UNMIK deputy chief urges women to show courage, resolve, creativity
 

From left to right: Laila Omar Gad, Head of UNICEF in Kosovo; Andrew Russell, UN Development Coordinator for Kosovo; Jennifer Brush, Deputy Special Representative of the Secretary-General in Kosovo; and Flora Macula, Head of UN Women in Kosovo.
 
Pristina, 26 November 2014 - The Deputy Special Representative of the Secretary-General (DSRSG) in Kosovo, Jennifer Brush, today told women civil society representatives: “I urge you to demonstrate courage, resolve and creativity, in tending to the needs of your society, so that you can show a way forward to greater prosperity, democracy and stability. Do not take for granted that you deserve a place at the negotiating table in order to ensure gender equality. You need to earn that seat.”
 
DSRSG Brush was addressing the Open Day on Women, Peace and Security in Kosovo. She was joined by the UN Development Coordinator in Kosovo, Andrew Russell, and the Head of the UN Women Office in Kosovo, Flora Macula. The UN organized the event to foster dialogue between senior UN officials and civil society representatives, to review achievements, challenges and recommendations related to the implementation of UN Security Council resolution 1325. That landmark document, adopted in 2000, was the first UN Security Council resolution to link women’s experiences of conflict to the maintenance of international peace and security.
 
Participants discussed the role of women in various sectors of Kosovo society, as well as ways to protect women and prevent violence and human rights violations against them. According to civil society representatives, there had been key achievements in Kosovo since the adoption of resolution 1325. For example, the Kosovo authorities had adopted an action plan in January 2014 on the resolution’s implementation. Also, in March 2014, a law had been amended, thus acknowledging survivors of sexual violence during the conflict as a separate category, and giving them access to pensions and some health services.  In addition, women’s political representation had improved due to Kosovo’s quota system.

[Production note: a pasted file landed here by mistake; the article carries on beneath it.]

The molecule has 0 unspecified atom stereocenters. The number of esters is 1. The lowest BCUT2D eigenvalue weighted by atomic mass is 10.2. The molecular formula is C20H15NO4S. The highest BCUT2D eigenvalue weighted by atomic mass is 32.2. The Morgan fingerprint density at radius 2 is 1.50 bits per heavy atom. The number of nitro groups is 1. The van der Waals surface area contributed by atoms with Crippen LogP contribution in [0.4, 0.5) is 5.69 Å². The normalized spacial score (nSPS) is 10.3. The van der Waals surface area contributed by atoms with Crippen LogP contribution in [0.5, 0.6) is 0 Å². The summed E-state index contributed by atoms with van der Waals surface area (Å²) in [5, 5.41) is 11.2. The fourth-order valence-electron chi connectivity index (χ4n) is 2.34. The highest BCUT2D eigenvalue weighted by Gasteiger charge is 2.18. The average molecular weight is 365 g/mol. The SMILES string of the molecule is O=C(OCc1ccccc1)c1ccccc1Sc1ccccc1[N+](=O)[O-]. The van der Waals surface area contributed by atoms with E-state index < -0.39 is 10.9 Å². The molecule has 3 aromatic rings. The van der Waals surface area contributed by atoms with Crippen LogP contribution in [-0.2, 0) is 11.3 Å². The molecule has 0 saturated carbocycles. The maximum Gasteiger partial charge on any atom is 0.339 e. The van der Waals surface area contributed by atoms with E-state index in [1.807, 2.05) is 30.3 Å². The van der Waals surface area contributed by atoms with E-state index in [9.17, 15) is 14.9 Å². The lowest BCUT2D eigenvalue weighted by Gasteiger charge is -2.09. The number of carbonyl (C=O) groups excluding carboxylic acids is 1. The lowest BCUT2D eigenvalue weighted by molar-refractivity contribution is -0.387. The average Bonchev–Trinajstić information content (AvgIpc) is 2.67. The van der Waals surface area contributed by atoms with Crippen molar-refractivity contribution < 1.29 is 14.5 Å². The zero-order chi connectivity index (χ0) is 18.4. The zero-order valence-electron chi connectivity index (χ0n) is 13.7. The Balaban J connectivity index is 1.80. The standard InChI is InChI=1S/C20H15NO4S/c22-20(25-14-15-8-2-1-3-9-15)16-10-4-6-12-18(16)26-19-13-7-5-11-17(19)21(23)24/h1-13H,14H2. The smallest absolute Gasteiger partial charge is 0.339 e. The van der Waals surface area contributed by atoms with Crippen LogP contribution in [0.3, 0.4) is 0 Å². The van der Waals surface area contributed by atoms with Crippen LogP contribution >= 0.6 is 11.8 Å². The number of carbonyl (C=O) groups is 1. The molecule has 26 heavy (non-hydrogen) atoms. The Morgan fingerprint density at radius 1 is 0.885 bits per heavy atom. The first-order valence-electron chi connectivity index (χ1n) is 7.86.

At the same time, participants stressed that Kosovo’s policies needed to be fully implemented and supported by adequate funding. Civil society representatives cited traditional patriarchal attitudes and rigid gender roles as factors that hindered women’s abilities to fully exercise their rights under Kosovo’s legal framework. In addition, real change required economic empowerment. Finally, gender-based violence and women’s access to justice could be better addressed through increased cooperation between the police, judicary, lawyers and health institutions, participants stated.
 
DSRSG Brush also highlighted the important role of men in promoting women’s empowerment, saying: “Many of our male colleagues…have equally demonstrated their commitment to female inclusion and gender equality; we need to recognize and support their efforts.”
 
The issues discussed and recommendations made at today’s event will contribute to a global study on the implementation of UN Security Council resolution 1325, which was commissioned by the UN Secretary-General. Findings will also be widely disseminated across Kosovo, including to government representatives. Today’s attendees included the Chair of the Kosovo Assembly Commission on Human Rights and Gender Equality, and representatives from the: Agency for Gender Equality in the Office of the Prime Minister of Kosovo; Ombudsperson Institution in Kosovo;Kosovo Police; University of Pristina; Swedish Embassy; Norwegian Embassy; Finnish Embassy;Council of Europe; Kosovo Force (KFOR); Organization for Security and Co-operation in Europe (OSCE); European Union Rule of Law Mission in Kosovo (EULEX); Deutsche Gesellschaft für Internationale Zusammenarbeit (GIZ);  and United States Agency for International Development (USAID).
 
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